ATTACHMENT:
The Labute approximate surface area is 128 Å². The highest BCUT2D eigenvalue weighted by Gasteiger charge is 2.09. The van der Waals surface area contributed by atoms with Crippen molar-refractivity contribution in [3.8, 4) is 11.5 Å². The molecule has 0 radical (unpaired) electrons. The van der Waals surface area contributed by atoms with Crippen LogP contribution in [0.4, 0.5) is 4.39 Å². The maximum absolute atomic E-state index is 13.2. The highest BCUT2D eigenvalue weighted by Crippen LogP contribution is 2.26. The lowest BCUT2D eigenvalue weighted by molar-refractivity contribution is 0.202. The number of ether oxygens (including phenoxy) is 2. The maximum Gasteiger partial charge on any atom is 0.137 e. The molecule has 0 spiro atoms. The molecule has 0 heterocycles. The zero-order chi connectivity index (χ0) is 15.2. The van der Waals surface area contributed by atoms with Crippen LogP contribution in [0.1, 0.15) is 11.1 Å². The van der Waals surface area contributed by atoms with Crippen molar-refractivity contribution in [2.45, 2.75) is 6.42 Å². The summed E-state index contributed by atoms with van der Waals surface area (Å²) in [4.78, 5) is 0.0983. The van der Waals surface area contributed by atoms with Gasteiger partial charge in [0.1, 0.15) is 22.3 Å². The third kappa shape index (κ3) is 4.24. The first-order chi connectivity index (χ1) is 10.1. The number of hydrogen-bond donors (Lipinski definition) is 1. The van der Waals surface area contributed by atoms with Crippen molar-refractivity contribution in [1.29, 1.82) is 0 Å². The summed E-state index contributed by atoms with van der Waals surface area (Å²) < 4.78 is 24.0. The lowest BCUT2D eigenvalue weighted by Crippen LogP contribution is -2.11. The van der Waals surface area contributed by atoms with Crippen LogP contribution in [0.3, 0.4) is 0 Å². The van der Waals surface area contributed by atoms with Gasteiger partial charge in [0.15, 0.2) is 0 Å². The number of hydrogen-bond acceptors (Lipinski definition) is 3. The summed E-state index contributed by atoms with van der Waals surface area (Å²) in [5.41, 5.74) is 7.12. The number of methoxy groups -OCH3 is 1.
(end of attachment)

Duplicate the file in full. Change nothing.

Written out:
The Labute approximate surface area is 128 Å². The highest BCUT2D eigenvalue weighted by Gasteiger charge is 2.09. The van der Waals surface area contributed by atoms with Crippen molar-refractivity contribution in [3.8, 4) is 11.5 Å². The molecule has 0 radical (unpaired) electrons. The van der Waals surface area contributed by atoms with Crippen LogP contribution in [0.4, 0.5) is 4.39 Å². The maximum absolute atomic E-state index is 13.2. The highest BCUT2D eigenvalue weighted by Crippen LogP contribution is 2.26. The lowest BCUT2D eigenvalue weighted by molar-refractivity contribution is 0.202. The number of ether oxygens (including phenoxy) is 2. The maximum Gasteiger partial charge on any atom is 0.137 e. The molecule has 0 spiro atoms. The molecule has 0 heterocycles. The zero-order chi connectivity index (χ0) is 15.2. The van der Waals surface area contributed by atoms with Crippen LogP contribution in [0.1, 0.15) is 11.1 Å². The van der Waals surface area contributed by atoms with Crippen molar-refractivity contribution in [2.45, 2.75) is 6.42 Å². The summed E-state index contributed by atoms with van der Waals surface area (Å²) in [4.78, 5) is 0.0983. The van der Waals surface area contributed by atoms with Gasteiger partial charge in [0.1, 0.15) is 22.3 Å². The third kappa shape index (κ3) is 4.24. The first-order chi connectivity index (χ1) is 10.1. The number of hydrogen-bond donors (Lipinski definition) is 1. The van der Waals surface area contributed by atoms with Crippen molar-refractivity contribution in [1.29, 1.82) is 0 Å². The summed E-state index contributed by atoms with van der Waals surface area (Å²) < 4.78 is 24.0. The lowest BCUT2D eigenvalue weighted by Crippen LogP contribution is -2.11. The van der Waals surface area contributed by atoms with Crippen LogP contribution in [0.3, 0.4) is 0 Å². The van der Waals surface area contributed by atoms with Gasteiger partial charge in [0.15, 0.2) is 0 Å². The number of hydrogen-bond acceptors (Lipinski definition) is 3. The summed E-state index contributed by atoms with van der Waals surface area (Å²) in [5.41, 5.74) is 7.12. The number of methoxy groups -OCH3 is 1.